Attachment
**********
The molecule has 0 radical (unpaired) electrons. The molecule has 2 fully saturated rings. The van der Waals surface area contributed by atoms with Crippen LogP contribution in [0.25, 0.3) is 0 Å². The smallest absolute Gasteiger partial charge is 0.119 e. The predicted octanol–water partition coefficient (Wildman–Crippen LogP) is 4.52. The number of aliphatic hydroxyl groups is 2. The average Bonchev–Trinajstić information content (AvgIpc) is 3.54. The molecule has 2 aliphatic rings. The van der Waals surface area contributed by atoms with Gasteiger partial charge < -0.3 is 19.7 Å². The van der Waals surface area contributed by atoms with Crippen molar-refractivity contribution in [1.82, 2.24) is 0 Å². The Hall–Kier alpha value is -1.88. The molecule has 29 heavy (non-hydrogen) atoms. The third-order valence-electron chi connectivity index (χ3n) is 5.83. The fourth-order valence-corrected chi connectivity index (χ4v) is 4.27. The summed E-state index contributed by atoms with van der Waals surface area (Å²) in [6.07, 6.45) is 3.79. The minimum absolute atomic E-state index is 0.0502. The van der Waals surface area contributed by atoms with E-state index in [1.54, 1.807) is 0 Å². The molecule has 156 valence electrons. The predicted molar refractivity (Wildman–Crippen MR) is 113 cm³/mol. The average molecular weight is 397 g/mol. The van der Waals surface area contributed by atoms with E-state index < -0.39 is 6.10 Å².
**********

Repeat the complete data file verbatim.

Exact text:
The molecule has 0 radical (unpaired) electrons. The molecule has 2 fully saturated rings. The van der Waals surface area contributed by atoms with Crippen LogP contribution in [0.25, 0.3) is 0 Å². The smallest absolute Gasteiger partial charge is 0.119 e. The predicted octanol–water partition coefficient (Wildman–Crippen LogP) is 4.52. The number of aliphatic hydroxyl groups is 2. The average Bonchev–Trinajstić information content (AvgIpc) is 3.54. The molecule has 2 aliphatic rings. The van der Waals surface area contributed by atoms with Gasteiger partial charge < -0.3 is 19.7 Å². The van der Waals surface area contributed by atoms with Crippen molar-refractivity contribution in [1.82, 2.24) is 0 Å². The Hall–Kier alpha value is -1.88. The molecule has 29 heavy (non-hydrogen) atoms. The third-order valence-electron chi connectivity index (χ3n) is 5.83. The fourth-order valence-corrected chi connectivity index (χ4v) is 4.27. The summed E-state index contributed by atoms with van der Waals surface area (Å²) in [6.07, 6.45) is 3.79. The minimum absolute atomic E-state index is 0.0502. The van der Waals surface area contributed by atoms with E-state index in [1.54, 1.807) is 0 Å². The molecule has 156 valence electrons. The predicted molar refractivity (Wildman–Crippen MR) is 113 cm³/mol. The average molecular weight is 397 g/mol. The van der Waals surface area contributed by atoms with E-state index < -0.39 is 6.10 Å².